An essay that effectively addresses world historical context might describe an extra-regional connection or a global process to explain continuity or change in cultural beliefs or practices. For this essay, students would need to focus on specific global links relative to the question, instead of focusing on a similar situation somewhere else in the world. For example, saying that “China and Brazil both had Jesuit missionaries” is a comparison, not a connection. Arguing that “European Jesuit issionaries were proselytizing in South America and winning converts. This happened in China as well” does, however, draw an extra-regional connection because the term European Jesuits provides a specific reference showing how European practices affected South American beliefs. 

A strong essay would demonstrate greater nuance and sophistication, including the relationship between change and continuity. It might note, for example, that a change in the early part of the long period covered in this question became a continuity for the rest of the period: The introduction of Christianity was a change in Latin America/the Caribbean, but then Christianity’s presence and expansion became a continuity. Similarly, nationalism developed as an ideology beginning in the eighteenth century, but it then became a continuity and has remained so through the present. A specific example of syncretism, such as vodun, could be introduced as a change when it first developed, but the process of the syncretism of different beliefs, ideas, or artistic forms is a continuity across the entire time period.

The best essays will be those that do all of this, engaging their own content knowledge with the specific framing of the question.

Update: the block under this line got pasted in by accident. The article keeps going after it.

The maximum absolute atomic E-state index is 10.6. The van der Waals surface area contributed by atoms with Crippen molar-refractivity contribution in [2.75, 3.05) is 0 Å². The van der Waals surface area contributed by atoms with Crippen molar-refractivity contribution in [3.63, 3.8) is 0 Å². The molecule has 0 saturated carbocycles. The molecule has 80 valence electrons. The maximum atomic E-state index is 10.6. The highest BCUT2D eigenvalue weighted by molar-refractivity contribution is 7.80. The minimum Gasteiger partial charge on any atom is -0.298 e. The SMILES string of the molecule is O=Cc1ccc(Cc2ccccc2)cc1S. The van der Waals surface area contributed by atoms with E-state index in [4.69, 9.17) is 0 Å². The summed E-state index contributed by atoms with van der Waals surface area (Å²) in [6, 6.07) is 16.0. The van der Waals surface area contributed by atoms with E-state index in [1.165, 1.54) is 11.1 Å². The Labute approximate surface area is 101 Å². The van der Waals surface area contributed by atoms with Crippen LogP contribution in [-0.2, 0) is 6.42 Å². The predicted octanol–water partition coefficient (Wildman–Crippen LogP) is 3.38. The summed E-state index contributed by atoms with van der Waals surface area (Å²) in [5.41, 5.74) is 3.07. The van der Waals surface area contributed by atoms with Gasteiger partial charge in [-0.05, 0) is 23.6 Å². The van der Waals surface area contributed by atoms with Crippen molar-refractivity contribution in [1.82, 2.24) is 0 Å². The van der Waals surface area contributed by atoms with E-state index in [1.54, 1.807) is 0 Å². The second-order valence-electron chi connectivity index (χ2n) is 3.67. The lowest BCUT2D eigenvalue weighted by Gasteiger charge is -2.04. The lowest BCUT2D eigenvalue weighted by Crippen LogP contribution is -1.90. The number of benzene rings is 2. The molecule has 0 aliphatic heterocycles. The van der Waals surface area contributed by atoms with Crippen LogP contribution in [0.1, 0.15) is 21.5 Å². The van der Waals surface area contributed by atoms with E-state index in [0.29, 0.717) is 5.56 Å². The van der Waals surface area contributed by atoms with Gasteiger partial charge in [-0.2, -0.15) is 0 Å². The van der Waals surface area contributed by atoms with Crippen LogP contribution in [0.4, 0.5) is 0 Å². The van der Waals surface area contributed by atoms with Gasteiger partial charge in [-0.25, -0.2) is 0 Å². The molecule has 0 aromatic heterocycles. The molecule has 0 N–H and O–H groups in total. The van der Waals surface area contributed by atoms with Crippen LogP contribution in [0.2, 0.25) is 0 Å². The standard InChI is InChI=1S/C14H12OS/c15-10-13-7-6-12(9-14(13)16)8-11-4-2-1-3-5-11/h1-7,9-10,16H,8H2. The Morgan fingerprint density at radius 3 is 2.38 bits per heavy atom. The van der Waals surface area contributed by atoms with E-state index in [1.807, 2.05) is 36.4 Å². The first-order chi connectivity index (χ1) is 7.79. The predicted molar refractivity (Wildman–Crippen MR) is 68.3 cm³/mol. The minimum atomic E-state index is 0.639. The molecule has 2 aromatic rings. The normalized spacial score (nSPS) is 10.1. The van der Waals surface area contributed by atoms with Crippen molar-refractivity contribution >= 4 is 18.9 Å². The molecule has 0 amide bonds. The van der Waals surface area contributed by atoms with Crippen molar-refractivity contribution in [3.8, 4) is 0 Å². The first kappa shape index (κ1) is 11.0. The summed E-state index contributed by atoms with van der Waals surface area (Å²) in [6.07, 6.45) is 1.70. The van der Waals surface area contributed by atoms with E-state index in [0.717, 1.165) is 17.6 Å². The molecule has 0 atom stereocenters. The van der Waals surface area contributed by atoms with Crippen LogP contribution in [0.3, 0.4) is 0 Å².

Some Dos and Don'ts for thesis writing

Please Note: that these tips are here to help you and additions will be added from time to time, if you have a specific question or issue please send it to Ms. Hinzman through either the main page comment form or as a comment on the blog. 

Donot just restate the question 

Do make a point/ take a position/ make a statement – that you can prove or justify with your supporting paragraphs

Do make sure that it is clear what type of essay it is: 
        - For comparative essays, your thesis should indicate BOTH the similarities and differences, try to demonstrate this by using words like "shared", "similarly"/ "while", "conversely", and "opposingly"
        - For CCOT essays, the thesis should indicate changes and continuities  this can be demonstrated through the use of wording such as: "evolved", "adapted", "progressed", "matured" / "maintained", "remained", and "held onto"
        - For DBQ essays, the thesis should indicate that the conclusion is based on documents or views presented in documents

Do indicate to the reader the way you are organizing your argument– consider this the ‘preview’ of the rest of the essay

Do avoid using words that are vague (examples: very, some, many, a lot, things, stuff, few… ; these are qualifiers which don’t actually convey information – instead try to briefly state one specific example) 

Don’t include items in your thesis that are never mentioned again in the supporting paragraphs

Don’t be afraid to change your thesis to better reflect the rest of the essay (you may find that your thesis does not match the supporting paragraphs you have written.  If you write your thesis first and then the supporting paragraphs – check back on the thesis to see if it matches the rest of the argument you made, when you find a mismatch you need to make changes so that your essay is stronger)

Don’t worry about constructing the rest of an introductory paragraph, especially during timed testing – the thesis statement is acceptable to stand alone if the supporting paragraphs can meet the rest of the requirements of the essay.   

Do make sure that your thesis addresses all parts of the question being asked – often the prompt for an essay specifies areas of analysis such as political sphere, economic structure, or the influence of religion. Other components to include can be (one or all of these):  time period(s), region(s), and/or specified populations

Do try to show thought or analysis for the reasons for why things have happened or the motivations for actions/ beliefs/ innovations….    The challenge of the AP essay is not only demonstrating knowledge but also indicating depth of thought.  Higher scores are achieved when students have essays which reflect historical thinking skills.